Federal Financial Analytics, Inc.
The ESG Assault Gathers Political Firepower
February 18, 2020
As ESG efforts move from minority-shareholder initiatives to major-bank credit policies,
sectors subject to sanction have come to fear massive divestiture. They have thus launched a formidable political backlash with considerable potential to become a powerful political movement in the 2020 election. Large banks and investment managers will be pilloried by progressives and denounced by conservatives, with the one in the White House holding the power to punish them in word and even deed.
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In 2019, the early stages of a political backlash against ESG finance was discernible in Senate legislation, S. 821, to yank the charters of banks and payment companies that allocated credit on any ground other than creditworthiness. That bill was sparked by the growing number of financial institutions denying service to firearms-linked enterprises, but it covered all sanctioned entities or individuals. Last week, senior Republicans defended private-correctional companies, introducing S. 3298 to expand the circle of protection to federal contractors. Behind all of these bills and the broader political campaign to which they responded is growing fear across the U.S. fossil-fuel sector that actions such as BlackRock’s late last year, new “brown-penalizing” capital charges, and mandatory EU standards will dramatically hike the cost of their capital to crippling levels.
This is of course what many climate-change advocates hope, but the consequences are so grave to the sector as to provoke a powerful counter-punch. This has yet to take on the public face of the gun industry’s campaign against ESG sanctions, but it is even more due to a powerful base: conservatives and those farther to the right who don’t want “Wall Street” defining public virtue with the power of their giant purses.
We expect that the concerted campaign already gathering momentum will turn into a campaign issue, allowing President Trump not just to decry socialism, but also to suggest that the very biggest banks are against core Republican constituencies. Indeed, calls are already going out for an executive order banning ESG-motivated credit allocation. A statement from the Office of the Comptroller of the Currency banning banks from denying creditworthy applicants is also in the works, with pressure growing for the Securities and Exchange Commission to come up with like-kind standards forcing investment managers and public funds to focus on investor return, not social or environmental criteria. The challenges of differentiating investor or credit risk from social and environmental policy is evident in all the pressure on the Federal Reserve to recraft its stress tests to take climate change into account, a movement already moving forcefully in the United Kingdom and European Union.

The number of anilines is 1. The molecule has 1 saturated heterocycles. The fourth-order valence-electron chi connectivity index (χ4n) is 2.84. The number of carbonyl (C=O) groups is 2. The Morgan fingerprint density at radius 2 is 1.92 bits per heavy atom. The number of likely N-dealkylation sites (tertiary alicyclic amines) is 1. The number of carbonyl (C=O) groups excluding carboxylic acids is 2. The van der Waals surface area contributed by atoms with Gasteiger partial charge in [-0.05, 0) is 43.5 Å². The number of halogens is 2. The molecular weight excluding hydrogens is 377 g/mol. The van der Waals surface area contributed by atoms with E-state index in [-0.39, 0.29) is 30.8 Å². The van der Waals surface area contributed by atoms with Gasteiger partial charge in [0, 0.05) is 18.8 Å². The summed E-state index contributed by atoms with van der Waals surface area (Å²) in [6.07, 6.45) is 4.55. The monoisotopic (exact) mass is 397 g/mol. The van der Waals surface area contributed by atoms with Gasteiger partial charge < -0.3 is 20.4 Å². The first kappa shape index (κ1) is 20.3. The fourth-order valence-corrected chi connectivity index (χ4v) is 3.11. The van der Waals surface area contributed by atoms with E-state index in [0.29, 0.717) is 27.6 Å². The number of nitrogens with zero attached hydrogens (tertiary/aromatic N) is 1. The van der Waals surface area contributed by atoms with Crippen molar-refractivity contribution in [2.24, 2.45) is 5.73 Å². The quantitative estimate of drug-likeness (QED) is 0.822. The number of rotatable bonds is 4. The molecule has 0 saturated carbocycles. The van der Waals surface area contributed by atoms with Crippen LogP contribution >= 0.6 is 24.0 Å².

The most potent near-term political risk for financial institutions will come this spring during annual-meeting season. Anything financial institutions do to placate climate-change, gun-control, or other advocacy voices will bounce right back in strongly-worded complaints from top Congressional Republicans. We understand that the White House and Trump campaign are biding their time, waiting for the right action against the most significant interest to launch an anti-Wall Street fusillade. The extent to which this turns into substantive edicts depends in the near term on what the President puts in any executive order. The election’s outcome will determine if financial institutions are ordered by the new President to serve all comers or if he or she instead demands that no one doing that which is eschewed by ESG advocates gets a nickel. Either way, careful strategic positioning is essential to prevent a circular firing squad.
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